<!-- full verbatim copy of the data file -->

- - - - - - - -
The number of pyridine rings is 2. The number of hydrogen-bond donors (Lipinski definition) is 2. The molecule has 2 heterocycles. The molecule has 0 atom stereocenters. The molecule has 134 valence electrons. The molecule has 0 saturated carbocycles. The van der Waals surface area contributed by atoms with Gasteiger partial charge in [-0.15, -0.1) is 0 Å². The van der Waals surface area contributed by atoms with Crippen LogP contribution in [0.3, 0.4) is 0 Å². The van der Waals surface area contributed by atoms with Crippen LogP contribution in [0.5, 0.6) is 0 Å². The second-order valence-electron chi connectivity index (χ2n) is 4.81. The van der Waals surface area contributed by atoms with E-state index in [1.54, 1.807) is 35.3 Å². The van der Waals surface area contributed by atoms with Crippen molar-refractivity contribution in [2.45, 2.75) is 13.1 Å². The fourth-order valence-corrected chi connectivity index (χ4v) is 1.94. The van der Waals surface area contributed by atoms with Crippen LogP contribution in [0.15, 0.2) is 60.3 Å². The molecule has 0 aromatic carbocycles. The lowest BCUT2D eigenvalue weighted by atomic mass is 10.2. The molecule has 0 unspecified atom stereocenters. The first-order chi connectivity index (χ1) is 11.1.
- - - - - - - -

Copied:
The number of pyridine rings is 2. The number of hydrogen-bond donors (Lipinski definition) is 2. The molecule has 2 heterocycles. The molecule has 0 atom stereocenters. The molecule has 134 valence electrons. The molecule has 0 saturated carbocycles. The van der Waals surface area contributed by atoms with Gasteiger partial charge in [-0.15, -0.1) is 0 Å². The van der Waals surface area contributed by atoms with Crippen LogP contribution in [0.3, 0.4) is 0 Å². The van der Waals surface area contributed by atoms with Crippen LogP contribution in [0.5, 0.6) is 0 Å². The second-order valence-electron chi connectivity index (χ2n) is 4.81. The van der Waals surface area contributed by atoms with E-state index in [1.54, 1.807) is 35.3 Å². The van der Waals surface area contributed by atoms with Crippen molar-refractivity contribution in [2.45, 2.75) is 13.1 Å². The fourth-order valence-corrected chi connectivity index (χ4v) is 1.94. The van der Waals surface area contributed by atoms with Crippen LogP contribution in [0.15, 0.2) is 60.3 Å². The molecule has 0 aromatic carbocycles. The lowest BCUT2D eigenvalue weighted by atomic mass is 10.2. The molecule has 0 unspecified atom stereocenters. The first-order chi connectivity index (χ1) is 11.1.